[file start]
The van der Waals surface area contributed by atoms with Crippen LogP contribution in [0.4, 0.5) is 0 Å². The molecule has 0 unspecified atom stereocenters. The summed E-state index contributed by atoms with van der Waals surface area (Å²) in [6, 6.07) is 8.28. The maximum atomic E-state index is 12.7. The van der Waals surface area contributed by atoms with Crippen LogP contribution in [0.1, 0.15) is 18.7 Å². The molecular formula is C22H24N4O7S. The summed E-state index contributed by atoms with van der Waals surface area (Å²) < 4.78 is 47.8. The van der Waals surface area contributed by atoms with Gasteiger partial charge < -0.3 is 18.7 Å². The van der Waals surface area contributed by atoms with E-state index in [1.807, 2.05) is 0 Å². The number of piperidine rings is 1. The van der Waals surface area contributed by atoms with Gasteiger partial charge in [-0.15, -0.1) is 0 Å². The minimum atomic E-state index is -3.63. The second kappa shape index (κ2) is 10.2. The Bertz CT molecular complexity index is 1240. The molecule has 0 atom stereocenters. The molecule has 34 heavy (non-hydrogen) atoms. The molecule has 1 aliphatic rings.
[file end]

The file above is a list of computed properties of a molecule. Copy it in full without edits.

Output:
The van der Waals surface area contributed by atoms with Crippen LogP contribution in [0.4, 0.5) is 0 Å². The molecule has 0 unspecified atom stereocenters. The summed E-state index contributed by atoms with van der Waals surface area (Å²) in [6, 6.07) is 8.28. The maximum atomic E-state index is 12.7. The van der Waals surface area contributed by atoms with Crippen LogP contribution in [0.1, 0.15) is 18.7 Å². The molecular formula is C22H24N4O7S. The summed E-state index contributed by atoms with van der Waals surface area (Å²) < 4.78 is 47.8. The van der Waals surface area contributed by atoms with Gasteiger partial charge < -0.3 is 18.7 Å². The van der Waals surface area contributed by atoms with E-state index in [1.807, 2.05) is 0 Å². The number of piperidine rings is 1. The van der Waals surface area contributed by atoms with Gasteiger partial charge in [-0.15, -0.1) is 0 Å². The minimum atomic E-state index is -3.63. The second kappa shape index (κ2) is 10.2. The Bertz CT molecular complexity index is 1240. The molecule has 0 atom stereocenters. The molecule has 34 heavy (non-hydrogen) atoms. The molecule has 1 aliphatic rings.